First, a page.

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Green corridors in urban landscapes affect the arthropod communities of domestic gardens

Year of publication2012
Author(s)Alan Vergnes, Isabelle Le Viol, Philippe Clergeau
PublisherMuséum National d’Histoire Naturelle, Département d’Ecologie, UMR CERSP,
Place of publicationParis
Languageen
Purchasehttp://www.sciencedirect.com/science/article/pii
Ecological corridors are landscape elements that prevent the negative effects of fragmentation. However, their effectiveness has never been clearly validated in urban landscapes.

The authors analysed the role of green corridors in an urban context by comparing metacommunities of arthropods in (i) woodlots considered as sources of species, (ii) woody corridors and domestic gardens that are (iii) connected (CG) or (iv) disconnected to corridors (DG) and taking into account the connectivity of the matrix. They trapped 3 taxa of arthropods – spiders, carabids and staphylinids – because they are sensitive to fragmentation but with different dispersal capabilities. The authors analysed their species richness, abundance and taxonomic and functional composition.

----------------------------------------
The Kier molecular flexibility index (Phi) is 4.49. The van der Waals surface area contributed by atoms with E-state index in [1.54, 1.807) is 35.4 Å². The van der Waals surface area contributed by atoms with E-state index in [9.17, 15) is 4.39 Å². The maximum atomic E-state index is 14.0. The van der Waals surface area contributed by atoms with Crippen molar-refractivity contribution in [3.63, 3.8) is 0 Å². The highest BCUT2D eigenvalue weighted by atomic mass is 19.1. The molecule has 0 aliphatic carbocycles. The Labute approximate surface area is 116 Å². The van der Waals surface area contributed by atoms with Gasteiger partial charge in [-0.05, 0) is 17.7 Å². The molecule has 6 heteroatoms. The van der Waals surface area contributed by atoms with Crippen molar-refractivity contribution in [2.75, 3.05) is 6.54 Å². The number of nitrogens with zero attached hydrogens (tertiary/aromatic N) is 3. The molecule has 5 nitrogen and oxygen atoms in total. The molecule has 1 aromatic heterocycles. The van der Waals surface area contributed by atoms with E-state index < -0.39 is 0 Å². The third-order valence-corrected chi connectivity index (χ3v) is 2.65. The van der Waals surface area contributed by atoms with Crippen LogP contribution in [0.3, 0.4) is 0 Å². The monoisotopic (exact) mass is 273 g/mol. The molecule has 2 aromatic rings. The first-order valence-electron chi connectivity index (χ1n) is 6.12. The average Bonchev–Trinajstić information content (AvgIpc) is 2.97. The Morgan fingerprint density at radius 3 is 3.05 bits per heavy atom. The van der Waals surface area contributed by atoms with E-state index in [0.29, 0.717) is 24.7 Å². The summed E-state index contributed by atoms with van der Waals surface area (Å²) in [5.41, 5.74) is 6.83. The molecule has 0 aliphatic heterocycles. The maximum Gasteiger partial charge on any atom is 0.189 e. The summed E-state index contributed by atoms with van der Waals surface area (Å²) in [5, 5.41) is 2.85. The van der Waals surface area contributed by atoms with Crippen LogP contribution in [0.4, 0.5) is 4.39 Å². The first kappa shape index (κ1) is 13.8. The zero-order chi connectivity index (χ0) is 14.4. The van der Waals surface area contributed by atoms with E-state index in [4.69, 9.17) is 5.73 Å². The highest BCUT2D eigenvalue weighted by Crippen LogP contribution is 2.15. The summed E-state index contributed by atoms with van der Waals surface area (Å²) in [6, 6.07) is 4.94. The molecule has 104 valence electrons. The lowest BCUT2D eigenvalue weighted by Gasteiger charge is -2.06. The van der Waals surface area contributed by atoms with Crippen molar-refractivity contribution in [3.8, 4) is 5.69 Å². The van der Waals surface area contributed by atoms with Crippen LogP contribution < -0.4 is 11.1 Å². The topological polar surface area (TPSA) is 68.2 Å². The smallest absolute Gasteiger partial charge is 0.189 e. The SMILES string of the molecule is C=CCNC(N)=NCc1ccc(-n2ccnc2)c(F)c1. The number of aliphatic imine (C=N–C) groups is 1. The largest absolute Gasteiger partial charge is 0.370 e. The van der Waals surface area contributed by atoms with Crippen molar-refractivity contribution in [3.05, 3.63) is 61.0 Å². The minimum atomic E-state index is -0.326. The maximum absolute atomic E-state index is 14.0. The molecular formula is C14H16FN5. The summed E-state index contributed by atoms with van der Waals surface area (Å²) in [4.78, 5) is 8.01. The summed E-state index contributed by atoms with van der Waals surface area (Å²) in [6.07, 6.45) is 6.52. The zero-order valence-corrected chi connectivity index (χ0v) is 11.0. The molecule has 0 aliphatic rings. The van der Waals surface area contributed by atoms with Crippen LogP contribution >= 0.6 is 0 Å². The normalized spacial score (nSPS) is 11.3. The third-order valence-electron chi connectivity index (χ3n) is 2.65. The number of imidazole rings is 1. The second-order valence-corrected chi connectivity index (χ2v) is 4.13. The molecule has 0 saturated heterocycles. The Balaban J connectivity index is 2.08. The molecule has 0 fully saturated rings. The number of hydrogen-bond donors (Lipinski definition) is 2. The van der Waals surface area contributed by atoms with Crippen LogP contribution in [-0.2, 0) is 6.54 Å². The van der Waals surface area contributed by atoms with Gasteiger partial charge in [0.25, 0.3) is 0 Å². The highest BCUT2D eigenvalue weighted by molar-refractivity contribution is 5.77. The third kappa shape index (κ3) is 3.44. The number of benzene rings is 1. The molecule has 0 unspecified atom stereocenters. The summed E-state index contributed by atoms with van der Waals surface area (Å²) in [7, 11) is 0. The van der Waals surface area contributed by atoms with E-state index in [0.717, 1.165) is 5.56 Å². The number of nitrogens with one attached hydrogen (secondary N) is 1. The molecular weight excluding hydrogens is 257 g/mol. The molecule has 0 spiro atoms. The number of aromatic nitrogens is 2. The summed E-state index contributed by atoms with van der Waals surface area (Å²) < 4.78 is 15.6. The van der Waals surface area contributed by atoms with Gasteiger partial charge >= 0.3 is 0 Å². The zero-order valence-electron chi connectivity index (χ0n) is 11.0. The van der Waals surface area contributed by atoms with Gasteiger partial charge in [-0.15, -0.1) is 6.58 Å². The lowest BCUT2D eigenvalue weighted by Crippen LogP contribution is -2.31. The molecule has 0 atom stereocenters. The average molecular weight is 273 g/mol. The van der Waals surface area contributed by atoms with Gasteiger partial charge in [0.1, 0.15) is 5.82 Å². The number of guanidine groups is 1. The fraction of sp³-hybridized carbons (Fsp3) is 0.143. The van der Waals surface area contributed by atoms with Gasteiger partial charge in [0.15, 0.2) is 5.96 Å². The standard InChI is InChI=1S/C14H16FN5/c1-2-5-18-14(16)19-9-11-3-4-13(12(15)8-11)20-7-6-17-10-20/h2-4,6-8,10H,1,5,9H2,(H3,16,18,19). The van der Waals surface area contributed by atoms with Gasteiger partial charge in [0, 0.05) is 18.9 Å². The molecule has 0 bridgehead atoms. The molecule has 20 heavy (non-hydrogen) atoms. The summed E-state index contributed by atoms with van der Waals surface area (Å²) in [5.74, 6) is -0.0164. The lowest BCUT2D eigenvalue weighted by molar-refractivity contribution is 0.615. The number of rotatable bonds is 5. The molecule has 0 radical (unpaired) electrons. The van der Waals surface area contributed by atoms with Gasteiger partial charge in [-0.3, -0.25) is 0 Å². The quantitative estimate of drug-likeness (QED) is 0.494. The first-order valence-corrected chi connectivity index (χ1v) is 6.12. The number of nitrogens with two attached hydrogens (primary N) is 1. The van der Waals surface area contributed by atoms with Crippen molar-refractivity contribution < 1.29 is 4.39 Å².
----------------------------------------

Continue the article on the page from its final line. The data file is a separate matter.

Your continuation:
For the 3 taxa, the taxonomic and functional compositions of communities in CG were closer to those of the corridor and the source than those of DG. Woodland species were associated with source, corridor and CG. A lower abundance in DG was revealed for staphylinids and spiders. Lower species richness in DG was observed for staphylinids.

The differences between taxa could be explained by the dispersal capabilities of the species and by their various responses to landscape structures. For carabids, processes at a wider scale could be responsible for their rarity in sources and, consequently, in gardens. For spiders, the colonisation from other sources could explain the high species richness found in disconnected gardens.

The results suggest that the role of corridors is crucial for enhancing biodiversity in green spaces such as domestic gardens. Our results clarify the effectiveness of corridors in urban landscapes and have direct implications for the ecological management of cities.